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News Release September 21, 1999 Arue, Tahiti


The Nuclear Free and Independent Pacific (NFIP) Movement was today urged to write to the Papua New Guinea government and the President of the Bougainville Peoples Congress (BPC), to ask them to immediately open dialogue on the issue of self-determination and allow Bougainvilleans to decide their political future through a referendum similar to that exercised by the people of East Timor.

Sister Ruby Mirinka, Coordinator of the Bougainville community based Integrated Humanitarian Programme and a member of the Bougainville delegation to the 8th NFIP conference in Arue, Tahiti, says that two years of waiting after peace initiatives has been too long and further delays will have a dangerous effect on the life of the people.

"The failure and delay in addressing the issue of self-determination is causing continued suffering and death on Bougainville and causing further political divisions among the leaders, hence the delay in the restoration, rehabilitation and the rebuilding of the whole of Bougainville.

"During a recent Health Training Workshop I conducted, 32 health workers reported that they do not have medicine in their clinics. Bougainville has been crippled by 10 years of war. The governments delay in negotiating a political settlement of the crisis will cause more deaths from lack of medicine on top of the 20,000 deaths during the armed conflict." Sister Mirinka said.

Sister Mirinka said that some NGO groups have attempted to provide basic medicine but it was not adequate to cover the population of 160,000 people in Bougainville.

She said the issue of the right to self-determination was the reason for the 10 years of war in Bougainville and a regional based mechanism or body should be set up to monitor the political struggle of the people of Bougainville.

"Additionally, recommendations should be made from this conference to include Bougainville on the United Nations list of countries to be decolorized.

"The peoples struggle to be given their right to decide their political future is far from over. I stand today in this conference as a mother, and a representative of Bougainvillean grassroots to speak for their justice and truth, so that the NFIP conference can stand up with us in our struggle for our right to decide our political future."


News Release

September 21, 1999

Arue, Tahiti

Desalinization of the mind continues to be the greatest struggle of the Maori Movement, Hilda- Halkyard Harawira, a member of the Aotearoa (New Zealand) delegation today told the 8th NFIP conference in Arue, Tahiti.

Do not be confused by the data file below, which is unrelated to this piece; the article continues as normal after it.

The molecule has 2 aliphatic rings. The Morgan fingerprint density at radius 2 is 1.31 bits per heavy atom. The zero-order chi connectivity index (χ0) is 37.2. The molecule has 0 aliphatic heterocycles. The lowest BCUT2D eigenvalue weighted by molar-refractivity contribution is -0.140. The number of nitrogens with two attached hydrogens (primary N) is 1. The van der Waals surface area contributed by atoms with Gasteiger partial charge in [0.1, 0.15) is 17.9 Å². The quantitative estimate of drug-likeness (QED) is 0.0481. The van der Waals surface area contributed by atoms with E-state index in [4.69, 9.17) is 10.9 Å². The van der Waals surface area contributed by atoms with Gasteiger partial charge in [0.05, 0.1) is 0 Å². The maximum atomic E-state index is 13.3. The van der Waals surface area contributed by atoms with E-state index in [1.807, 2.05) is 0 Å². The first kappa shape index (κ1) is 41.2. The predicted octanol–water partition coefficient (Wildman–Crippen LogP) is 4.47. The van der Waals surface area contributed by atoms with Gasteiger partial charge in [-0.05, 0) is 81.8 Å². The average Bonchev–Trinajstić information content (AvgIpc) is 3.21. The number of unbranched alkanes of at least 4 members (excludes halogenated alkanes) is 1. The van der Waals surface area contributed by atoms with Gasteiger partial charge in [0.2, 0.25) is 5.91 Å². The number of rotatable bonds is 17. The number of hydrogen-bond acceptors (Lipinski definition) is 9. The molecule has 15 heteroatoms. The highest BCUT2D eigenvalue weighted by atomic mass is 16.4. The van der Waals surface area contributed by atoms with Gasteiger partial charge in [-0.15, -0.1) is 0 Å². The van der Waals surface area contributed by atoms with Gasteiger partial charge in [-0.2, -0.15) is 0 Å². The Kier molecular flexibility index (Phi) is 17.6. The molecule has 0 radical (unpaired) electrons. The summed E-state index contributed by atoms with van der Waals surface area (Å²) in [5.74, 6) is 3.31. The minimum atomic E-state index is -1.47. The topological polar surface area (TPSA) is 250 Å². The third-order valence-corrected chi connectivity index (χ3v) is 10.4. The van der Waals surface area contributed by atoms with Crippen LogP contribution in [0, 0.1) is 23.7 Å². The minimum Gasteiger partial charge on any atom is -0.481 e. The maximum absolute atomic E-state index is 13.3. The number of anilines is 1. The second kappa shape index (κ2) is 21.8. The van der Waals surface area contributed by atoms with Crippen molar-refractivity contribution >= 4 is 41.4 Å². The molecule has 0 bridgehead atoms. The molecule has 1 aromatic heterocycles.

"Desalinization begins when we no longer believe that Maori are born failures, when we accept that we deserve justice…when we accept that we are the guardians of our treaty, our land rights, culture, language, education, economy and our children’s future," Ms. Harawira said in a panel presentation on the sub-theme, "The Struggle for Independence and Self-Determination in the Pacific in the New Millennium."

"Our Maori self-determination leaders have been portrayed as ‘disrupting the national peace.’ Good leaders are those who agree with the status quo. Although we have 14 Maori parliamentarians co-opted by various political parties, our liberation as a people cannot be won in parliament."

She said that although a few concessions have been made, they did not want to replicate deal-making politicians. "Does parliament have to be a dog eat dog business?"

Ms Harawira stated that only eight percent of Maori are fluent in the Maori language, which is contributing to the loss of their identity. They were now working to establish a Whare Wananga, a Maori University where all subjects will be taught in Te Reo Maori.

"It is unfair burden to expect our children to shoulder the responsibility of our language and culture. Maori language will survive only if there are support systems in place. Maori language needs to be heard in everyday happenings, on radio, on television, in meetings, at school, on buses.

It is important that the curriculum liberate Maori children and not enslave them, she said.

"We do not want to copy mainstream schools. We teach academic subjects but also Maori values and practices. We are preparing our children to govern and manage our tribes and our communities."

Ms. Harawira called on the conference to recognize that the Maori never ceded sovereignty in the Maori version of Treaty of Waitangi and they do not endorse the Government’s plan to sell their stolen sovereignty to foreign multinationals.

She stated that government-sponsored speakers are not the spokespeople of the Maori Movement since they spoke for government policies, not Maori aspirations.

The conference participants from 25 countries of the Pacific region were urged to recognize and support the Maori people as the tangata whenua, the indigenous people of Aotearoa.

"One day you may see a Maori Nation member included in the South Pacific Forum. One day we may form a political party that is not afraid of the word ‘independence.’ One day we may run through the colonial checklist routine so that Aotearoa is included on the United Nations Desalinization list. Some day soon Pacific leaders will have flagpoles for the Maori and Aboriginal flags…"

Ms. Harawira paid tribute to Nelson Mandela, Sitiveni Rabuka, Jose Ramos Horta, Xanana Gusmao, Yann Uregei "and all the soldiers and workers who have shown great indigenous leadership qualities in a capitalist world."

For more information, contact:

Stanley Simpson Tel: (689) 413 694 or (689) 413 696 Fax: (689) 413 723 E-mail:

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